There are certain types of icon images capable of changing their patterns whilst being displayed on the screen of a display unit. For example, when an icon image is selected by an operator with a mouse for initiating input operations, such an icon image changes its pattern so as to indicate its current status of "being selected". For the case of an icon image of a clock, such an icon image can change its pattern so as to show time. For the case of an icon image indicative of whether an electronic mail is received, it can change its pattern when a monitoring system detects the receipt of an electronic mail. However, it will take at least a period of some several seconds for an icon image to be able to change its pattern. Any shorter period than that results in disadvantageously increasing the burden to be handled by a CPU. This prevents conventional techniques from producing an icon image which shows no awkward movements.

There are several drawbacks presented by conventional multi-media computers.

For example, with a first piece of information being displayed in a first window, and with a first audio signal corresponding to the first piece of information being output through a loudspeaker in the form of a sound, if the first window is closed and displayed as an icon image in order that a second piece of information is displayed in a second window, both the first and second audio signals will be output in the form of a sound at the same time. This causes hearing confusion to an operator.

Meanwhile, if an audio signal corresponding to information of a closed window in the form of an icon image is stopped, that is to say, if such an audio signal is not output currently through a loudspeaker in the form of a sound, this allows an operator to clearly hear a sound corresponding to information displayed in a newly opened window. However, this presents a problem that it is most hard for an operator to visually realize that there exists a concealed sound behind a closed window now in the form of an icon image, since such a closed window is displayed as a still image with no movements.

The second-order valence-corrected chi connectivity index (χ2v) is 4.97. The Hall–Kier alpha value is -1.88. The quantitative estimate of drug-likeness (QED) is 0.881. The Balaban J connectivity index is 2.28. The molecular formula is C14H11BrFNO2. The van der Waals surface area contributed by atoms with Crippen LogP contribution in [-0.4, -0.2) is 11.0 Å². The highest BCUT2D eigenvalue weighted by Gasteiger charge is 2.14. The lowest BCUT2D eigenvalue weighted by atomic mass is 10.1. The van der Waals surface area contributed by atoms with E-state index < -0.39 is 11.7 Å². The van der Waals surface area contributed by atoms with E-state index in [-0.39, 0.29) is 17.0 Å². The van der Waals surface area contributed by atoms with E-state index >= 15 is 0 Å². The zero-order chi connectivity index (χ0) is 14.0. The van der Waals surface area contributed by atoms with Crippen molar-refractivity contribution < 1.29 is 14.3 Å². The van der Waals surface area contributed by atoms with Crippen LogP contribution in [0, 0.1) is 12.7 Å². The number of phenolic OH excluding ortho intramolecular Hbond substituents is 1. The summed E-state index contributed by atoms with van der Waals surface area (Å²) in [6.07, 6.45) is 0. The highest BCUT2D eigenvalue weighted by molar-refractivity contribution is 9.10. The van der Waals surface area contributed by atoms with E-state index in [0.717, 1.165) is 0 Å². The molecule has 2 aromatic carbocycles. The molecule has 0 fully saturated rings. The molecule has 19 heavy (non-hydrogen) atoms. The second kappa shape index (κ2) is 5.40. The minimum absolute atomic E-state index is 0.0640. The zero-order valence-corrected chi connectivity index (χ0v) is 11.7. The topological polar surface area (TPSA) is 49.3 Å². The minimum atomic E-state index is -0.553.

SUMMARY OF THE INVENTION

Bearing in mind the foregoing disadvantages in the prior art techniques, the present invention was made. It is a general object of this invention to provide an improved computer which not only has audio signal input/output capability but also employs a multi-window display system. In accordance with a computer of the present invention, even when a window is displayed as an icon image on the screen of a display unit while an audio signal corresponding to that window is not output through a loudspeaker in the form of a sound, this situation can be realized visually by an operator. In other words, this allows an operator to learn that there exists a concealed sound behind an icon image without causing any difficulties in hearing to the operator.

A first computer in accordance with the invention comprises (a) a display unit for displaying different information on different windows assigned on its screen, (b) an audio signal input/output unit for receiving a plurality of external audio signals, and for outputting a particular audio signal selected from among all the audio signals in the form of a sound, (c) an audio information extract unit for extracting real-time information from an audio signal other than the particular audio signal, (d) an icon image generator for generating an animated icon image according to the real-time information, and (e) a display controller for exerting control to make the display unit display the animated icon image on the screen instead of displaying information corresponding to the audio signal from which the real-time information has been extracted.

A second computer in accordance with the invention comprises (a) a display unit for displaying different information on different windows assigned on its screen, (b) an audio signal input/output unit for receiving a plurality of external audio signals, and for outputting a particular audio signal selected from among all the audio signals in the form of a sound, (c) an audio information extract unit for extracting real-time information from an audio signal other than the particular audio signal, (d) an icon image generator for generating an animated icon image according to the real-time information, (e) a display controller for exerting control to make the display unit display the animated icon image on the screen instead of displaying information corresponding to the audio signal from which the real-time information has been extracted, and (f) a comparator for making a comparison between the real-time information and information predetermined by an operator so as to detect whether comparison requirements are satisfied, and for delivering a detection signal to control the audio signal input/output unit or both the icon image generator and the display controller upon detecting the comparison requirements to be satisfied.